History of Winslow, Maine
From
A Gazetteer of the
State of Maine
By Geo. J. Varney
Published by B. B. Russell, 57 Cornhill,
Boston 1886
Transcribed by Betsey S. Webber



Winslow, in Kennebec County, is situated upon the eastern
side of the Kennebec River, opposite Waterville. It is bounded on
the east by Albion, on the north by Benton, and on the south by China
and Vassalboro. Pattee Pond, near the center of the town, is the
principal body of water. Sebasticook River runs south-westward to
the Kennebec across the south-west corner of the town. The stream
which forms the outlet of China Lake enters the Sebasticook near
Winslow village, half a mile below Ticonic Falls, on the Kennebec.
This village is small; but it is well shaded by trees, and has much
natural beauty. The eastern trunk line of the Maine Central Railway
passes through this village, crossing the river to Waterville, a short
distance above. The manufactories of Winslow consist of a small
woollen-mill, two grist-mills, two saw-mills, and a shoe-peg factory.
The principal rock in town is slate. The soil of the parts bordering
on the river is a sandy loam; farther back, it is slaty and gravelly.
The chief employment of the people is agricultural, and the principal
crops are hay and potatoes. The usual forest trees are found in the
woods, while on the public ways there are many elms and maples,
some of which are very old. Reynold's Hill is said to be the highest
elevation in town, affording fine views of the Kennebec and a wide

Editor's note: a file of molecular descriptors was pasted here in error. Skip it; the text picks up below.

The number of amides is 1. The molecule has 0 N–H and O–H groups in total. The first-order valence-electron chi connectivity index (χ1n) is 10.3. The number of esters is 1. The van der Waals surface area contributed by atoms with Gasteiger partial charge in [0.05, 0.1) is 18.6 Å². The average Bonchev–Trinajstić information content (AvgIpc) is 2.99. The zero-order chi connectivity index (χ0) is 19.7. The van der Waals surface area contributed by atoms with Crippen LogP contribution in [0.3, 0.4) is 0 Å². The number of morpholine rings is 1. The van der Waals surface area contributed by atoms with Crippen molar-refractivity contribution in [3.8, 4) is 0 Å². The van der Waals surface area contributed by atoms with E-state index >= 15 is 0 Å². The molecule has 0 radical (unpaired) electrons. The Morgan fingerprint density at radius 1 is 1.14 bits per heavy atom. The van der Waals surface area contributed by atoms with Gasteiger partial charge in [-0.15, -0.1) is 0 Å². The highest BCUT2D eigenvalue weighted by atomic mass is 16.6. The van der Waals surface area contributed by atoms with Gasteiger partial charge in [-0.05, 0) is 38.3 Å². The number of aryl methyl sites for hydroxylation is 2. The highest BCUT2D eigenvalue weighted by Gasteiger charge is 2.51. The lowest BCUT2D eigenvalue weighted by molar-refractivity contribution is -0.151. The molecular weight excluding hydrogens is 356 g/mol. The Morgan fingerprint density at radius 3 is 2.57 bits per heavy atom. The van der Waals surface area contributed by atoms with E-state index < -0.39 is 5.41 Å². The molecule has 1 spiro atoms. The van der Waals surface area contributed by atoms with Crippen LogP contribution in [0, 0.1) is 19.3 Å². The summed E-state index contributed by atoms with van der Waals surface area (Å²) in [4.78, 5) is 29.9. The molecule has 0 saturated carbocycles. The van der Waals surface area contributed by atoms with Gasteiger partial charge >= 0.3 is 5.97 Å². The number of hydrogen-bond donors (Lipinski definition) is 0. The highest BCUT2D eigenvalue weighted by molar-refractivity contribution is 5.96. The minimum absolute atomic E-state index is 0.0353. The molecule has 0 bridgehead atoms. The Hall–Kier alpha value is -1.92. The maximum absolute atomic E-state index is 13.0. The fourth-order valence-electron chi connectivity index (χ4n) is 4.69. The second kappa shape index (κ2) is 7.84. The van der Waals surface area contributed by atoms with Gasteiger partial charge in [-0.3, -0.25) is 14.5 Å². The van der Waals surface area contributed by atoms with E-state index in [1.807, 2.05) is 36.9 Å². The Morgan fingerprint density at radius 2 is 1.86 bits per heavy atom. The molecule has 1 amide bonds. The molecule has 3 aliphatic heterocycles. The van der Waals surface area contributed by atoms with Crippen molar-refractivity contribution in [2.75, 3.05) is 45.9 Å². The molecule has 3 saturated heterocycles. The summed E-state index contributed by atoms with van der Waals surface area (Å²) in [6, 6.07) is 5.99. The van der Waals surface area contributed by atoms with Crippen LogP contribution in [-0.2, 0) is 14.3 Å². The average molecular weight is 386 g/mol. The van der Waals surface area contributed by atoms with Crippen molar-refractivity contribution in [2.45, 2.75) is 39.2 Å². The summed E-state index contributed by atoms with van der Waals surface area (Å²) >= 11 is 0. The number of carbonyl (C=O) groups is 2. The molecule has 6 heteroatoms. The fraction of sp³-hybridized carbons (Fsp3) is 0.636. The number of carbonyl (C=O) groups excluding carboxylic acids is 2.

expanse of landscape.

Winslow, which formerly embraced the territory of what are now
Waterville and West Waterville, is the ancient Tacconnet (Ticonic).
It was a part of the Plymouth Patent; and the original proprietors
were mostly from Plymouth Cunty, Massachusetts. Among the early
settlers were persons bearing the Old Colony names of Howard, Wins-
low, Taylor, Bradford, Delano, Warren, Otis, White, etc.; and de-
scendants of these are still found in the town. In 1754-5 a fortifica-
tion was erected by Governor Shirley, at the junction of the Sebasti-
cook with the Kennebec as an outpost, which was named Fort Hali-
fax. A single block-house of this fort is still standing a little to the
north of the bridge over the Sebasticook, and may be seen from the
cars, looking toward the Kennebec. The settlement was slow, the
first being about the fort. The first farming attempted was upon the
flat below Fort Hill, by Morris Fling, about the year 1764; which was
for a long time afterward known as Fling's field. In 1676, the second
year of King Philips's war in Maine, Abraham Shurte, the magistrate
at Pemaquid, held a parley with the Indians near where Fort Halifax
was built about 75 years later. He was received by the Indians in
the “great wigwam” or fort; but he was unsuccessful in his attempt
to end the war.

The town was incorporated in 1771, being named in honor of Gen-
eral John Winslow, who had command of the force employed in the
erection of Fort Halifax. As a plantation, it had been called King-
field. At the first town meeting of Winslow, held April 3, 1771, Eze-
kiel Pattee was chosen clerk and treasurer; and Mr. Pattee, Timothy
Heald and John Tozier, selectmen, and Solomon Parker, constable.
Other minor officers were Robert Crosby, Nathaniel Carter, Francis
Dudley, and Peter Crosby. Names of honored citizens of a later
period are Hons. Joseph Eaton, Thomas Rice, Joshua Cushman, David
Garland, and Lemuel Paine, Esq. In 1802, all that part of Winslow
lying west of the Kennebec was set off and incorporated as the town
of Waterville.

The Congregationalists, Baptists, and Methodists each have a
church in town. Winslow has fifteen public schoolhouses valued at
$3,500. The valuation of estates in 1870 was $470,002. In 1880 it
was $503,269. The rate of taxation in 1880 was 18 mills on the dollar.
The population in 1870 was 1,437. In 1880 it was 1,467.

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